Copper oxide (Cu2O) is a very promising candidate for future solar energy conversion: as a photocathode, the copper oxide (a semiconductor) might be able to use sunlight to electrolytically split water and thus generate hydrogen, a fuel that can chemically store the energy of sunlight.
Copper oxide has a band gap of 2 electron volts, which matches up very well with the energy spectrum of sunlight. Perfect copper oxide crystals should theoretically be able to provide a voltage close to 1,5 volts when illuminated with light. The material would thus be perfect as the top-most absorber in a photoelectrochemical tandem cell for water splitting. A solar-to-hydrogen energy conversion efficiency of up to 18 per cent should be achievable. However, the actual values for the photovoltage lie considerably below that value, insufficient to make copper oxide an efficient photocathode in a tandem cell for water splitting. Up to now, loss processes near the surface or at boundary layers have been mainly held responsible for this.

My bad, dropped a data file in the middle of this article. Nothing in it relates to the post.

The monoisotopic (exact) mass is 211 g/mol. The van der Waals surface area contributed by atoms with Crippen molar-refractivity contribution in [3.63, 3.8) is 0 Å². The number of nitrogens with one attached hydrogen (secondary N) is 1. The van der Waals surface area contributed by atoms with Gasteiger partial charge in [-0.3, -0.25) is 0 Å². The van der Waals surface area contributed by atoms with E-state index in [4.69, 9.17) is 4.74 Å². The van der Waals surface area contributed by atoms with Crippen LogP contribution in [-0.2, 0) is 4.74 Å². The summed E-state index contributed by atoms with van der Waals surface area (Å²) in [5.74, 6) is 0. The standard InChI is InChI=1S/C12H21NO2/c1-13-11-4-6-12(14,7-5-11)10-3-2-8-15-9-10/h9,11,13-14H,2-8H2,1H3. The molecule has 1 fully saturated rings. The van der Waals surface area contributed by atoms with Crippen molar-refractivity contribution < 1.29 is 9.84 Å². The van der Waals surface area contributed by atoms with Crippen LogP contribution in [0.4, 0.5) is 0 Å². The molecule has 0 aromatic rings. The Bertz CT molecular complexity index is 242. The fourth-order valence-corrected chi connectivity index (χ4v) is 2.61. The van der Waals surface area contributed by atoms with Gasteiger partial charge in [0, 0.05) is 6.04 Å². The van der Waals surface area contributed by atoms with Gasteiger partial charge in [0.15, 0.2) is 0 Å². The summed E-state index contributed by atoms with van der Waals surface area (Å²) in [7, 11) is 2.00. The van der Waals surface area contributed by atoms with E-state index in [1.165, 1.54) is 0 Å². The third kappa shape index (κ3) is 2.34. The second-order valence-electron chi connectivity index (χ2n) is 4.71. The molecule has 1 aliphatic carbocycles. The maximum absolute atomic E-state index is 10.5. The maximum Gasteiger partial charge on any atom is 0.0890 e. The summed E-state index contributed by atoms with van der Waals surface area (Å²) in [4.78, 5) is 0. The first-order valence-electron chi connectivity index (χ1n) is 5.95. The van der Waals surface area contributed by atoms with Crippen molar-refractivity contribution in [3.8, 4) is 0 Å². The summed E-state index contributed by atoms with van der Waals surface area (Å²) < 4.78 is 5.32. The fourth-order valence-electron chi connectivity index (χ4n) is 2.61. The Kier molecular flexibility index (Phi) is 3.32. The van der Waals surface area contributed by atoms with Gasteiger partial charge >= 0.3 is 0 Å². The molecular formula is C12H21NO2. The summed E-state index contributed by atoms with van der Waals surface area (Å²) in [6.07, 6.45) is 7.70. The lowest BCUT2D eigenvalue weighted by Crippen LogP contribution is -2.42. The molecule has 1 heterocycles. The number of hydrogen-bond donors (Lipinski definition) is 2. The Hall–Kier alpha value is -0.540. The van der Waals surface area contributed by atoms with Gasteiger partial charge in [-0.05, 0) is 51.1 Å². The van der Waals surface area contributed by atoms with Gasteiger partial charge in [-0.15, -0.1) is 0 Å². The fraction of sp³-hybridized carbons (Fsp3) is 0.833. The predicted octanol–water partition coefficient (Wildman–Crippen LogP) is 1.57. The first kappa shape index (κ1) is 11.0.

A team at the HZB Institute for Solar Fuels has now taken a closer look at these processes. The group received high-quality Cu2O single crystals from colleagues at the California Institute of Technology (Caltech), then vapour-deposited an extremely thin, transparent layer of platinum on them. This platinum layer acts as a catalyst and increases the efficiency of water splitting. They examined these samples in the femtosecond laser laboratory (1 fs = 10-15 s) at the HZB to learn what processes lead to the loss of charge carriers and in particular whether these losses occur in the interior of the single crystals or at the interface with the platinum.